Wisconsin might be Wisconsin, but Minnesota is beautiful.
No, I’m not taking a side in our friendly neighborhood rivalry here. As editor of papers in both great states, I’m strictly neutral on that border battle. Both sides of the river are equally lovely.
Rather, those are the two most misspelled words by people in each state, according to Google Trends. The tech giant released the data on which words people in each state search for “how to spell” Tuesday in advance of the Scripps National Spelling Bee.
According to the analysis of data gathered between Jan. 1 and April 30, people in Wisconsin search “How to spell Wisconsin” more than any other word, while Minnesotans need a hand spelling “beautiful.”
It seems ridiculous to me that Wisconsinites can’t spell the name of their home state, but the New York Times is more forgiving in its article “Is Wisconsin really that hard to spell?” published Wednesday. As Times writer Christopher Mele said, “In fairness to the people of the Badger State, if you stare at the name long enough, you’ll convince yourself it’s not spelled right.”
Wisconsin Secretary of Tourism Stephanie Klett told Mele the confusion comes from the state’s rich Native American History. According to Klett, the large number of American Indian tribes in the area each had their own spellings, which led to some confusion.
Proving Wisconsin can have no better advocate, Klett found the positive side of the common spelling error.
“Much like our incredible state, there is no word out there like Wisconsin. We’re unique,” she said.
Minnesota is less unique. “Beautiful” leads the country as the most commonly searched word, as well as being the most misspelled in five states. California, Kentucky, New York and Ohio all struggle with what order all those vowels are supposed to be in. (I might show my bias here a bit, but I think Minnesota is the most beautiful of those states that can’t spell “beautiful.”)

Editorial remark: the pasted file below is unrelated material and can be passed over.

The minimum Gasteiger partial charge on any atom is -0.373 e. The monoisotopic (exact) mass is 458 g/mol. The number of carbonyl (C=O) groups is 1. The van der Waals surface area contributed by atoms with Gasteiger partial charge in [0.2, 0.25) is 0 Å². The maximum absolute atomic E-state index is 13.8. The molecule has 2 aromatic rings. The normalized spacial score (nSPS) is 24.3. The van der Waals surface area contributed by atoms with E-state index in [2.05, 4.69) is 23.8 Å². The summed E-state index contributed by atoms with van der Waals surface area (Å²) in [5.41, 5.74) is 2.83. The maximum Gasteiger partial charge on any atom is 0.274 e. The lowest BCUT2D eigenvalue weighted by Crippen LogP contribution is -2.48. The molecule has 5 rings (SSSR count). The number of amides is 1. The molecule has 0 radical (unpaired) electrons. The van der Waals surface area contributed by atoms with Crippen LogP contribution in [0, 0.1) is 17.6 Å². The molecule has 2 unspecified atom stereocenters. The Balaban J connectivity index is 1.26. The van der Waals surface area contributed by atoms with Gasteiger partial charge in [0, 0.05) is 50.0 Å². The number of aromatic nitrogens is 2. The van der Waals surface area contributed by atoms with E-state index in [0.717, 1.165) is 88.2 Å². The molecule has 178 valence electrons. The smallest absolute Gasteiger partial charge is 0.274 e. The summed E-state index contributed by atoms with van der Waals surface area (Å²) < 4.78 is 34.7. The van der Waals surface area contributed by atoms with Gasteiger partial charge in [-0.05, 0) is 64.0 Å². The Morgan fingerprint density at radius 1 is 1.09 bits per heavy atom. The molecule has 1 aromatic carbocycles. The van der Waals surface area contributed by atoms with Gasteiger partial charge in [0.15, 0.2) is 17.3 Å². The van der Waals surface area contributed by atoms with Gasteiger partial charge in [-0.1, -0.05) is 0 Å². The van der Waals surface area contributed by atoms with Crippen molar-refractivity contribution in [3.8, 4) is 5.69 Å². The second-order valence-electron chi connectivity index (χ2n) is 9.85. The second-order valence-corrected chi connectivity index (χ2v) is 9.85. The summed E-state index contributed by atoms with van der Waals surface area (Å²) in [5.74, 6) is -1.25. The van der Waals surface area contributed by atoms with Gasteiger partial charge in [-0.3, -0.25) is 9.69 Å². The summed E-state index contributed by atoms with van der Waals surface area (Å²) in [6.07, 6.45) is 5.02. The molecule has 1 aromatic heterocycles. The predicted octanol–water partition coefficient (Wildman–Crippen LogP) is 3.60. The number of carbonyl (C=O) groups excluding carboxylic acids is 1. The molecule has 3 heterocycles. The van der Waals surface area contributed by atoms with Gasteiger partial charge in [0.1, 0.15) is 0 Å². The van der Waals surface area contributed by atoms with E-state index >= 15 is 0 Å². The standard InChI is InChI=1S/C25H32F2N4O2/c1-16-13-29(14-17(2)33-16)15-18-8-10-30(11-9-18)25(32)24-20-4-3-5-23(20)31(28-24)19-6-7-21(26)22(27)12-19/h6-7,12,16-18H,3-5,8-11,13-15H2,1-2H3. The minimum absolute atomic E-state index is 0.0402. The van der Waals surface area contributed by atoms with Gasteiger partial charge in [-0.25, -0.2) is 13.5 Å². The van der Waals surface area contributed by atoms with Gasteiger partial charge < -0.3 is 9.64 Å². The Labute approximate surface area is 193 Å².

While it isn’t unique, at least “beautiful” is better than “pneumonia,” which residents of Alabama, Maine, Michigan and Washington all double-checked before writing.
Some of the words are tricky even for the whizzes at Google. The first version of the map listed the most misspelled word in Washington, D.C., “ninety” as “nintey” (Full disclosure: I just misspelled it as “ninty.” Thanks, AutoCorrect, for saving me from that particularly embarrassing error).
Oddly enough, people in Connecticut and West Virginia really needed to learn how to spell “supercalifragilisticexpialidocious,” a word made famous by a movie that turned 53 this year, “Mary Poppins.” I can’t imagine why you’d need to know that, but I can certainly understand not spelling it right on the first try. And I’m a little shocked AutoCorrect reads it as a word, since I still can’t get it to learn my name.
I try not to be a snob, but some words on this map of misspellings are just baffling to me. How can so many people in Mississippi not know how to spell “nanny?” It’s a five-letter word and three of them are the same! I’m also a bit bewildered by Louisiana’s most misspelled word, “giraffe.” What’s going on there down in Cajun country?
“Banana” and “tomorrow,” the most misspelled words in New Mexico and Arizona, respectively, make sense to me. If it hadn’t been for a Gwen Stefani song, I might still be adding too many n’s to “banana.”
Personally, I’ve never kept track exactly, but if I had to guess, my most often misspelled word is likely “camaraderie,” which I have to fight not to add letters to every time I type it. It does not help that Merriam-Webster says we can also spell it “comradery,” a word I’ve never seen used, even though I constantly combine the two into “comaradery,” which looks right to no one.
Luckily, misspellings won’t be a problem much longer. We’re well on our way back to the times of Geoffrey Chaucer, when spelling was largely optional, to borrow a joke from my favorite author, Terry Pratchett.
With the days of typing on our phones — or rather, mistyping as we fat-finger those tiny non-buttons on the touch screens — and leaving letters out to meet character limits for social media, spelling is going the way of cursive writing.
I’d complain, but then I’d have to learn how to spell “comaradery” correctly.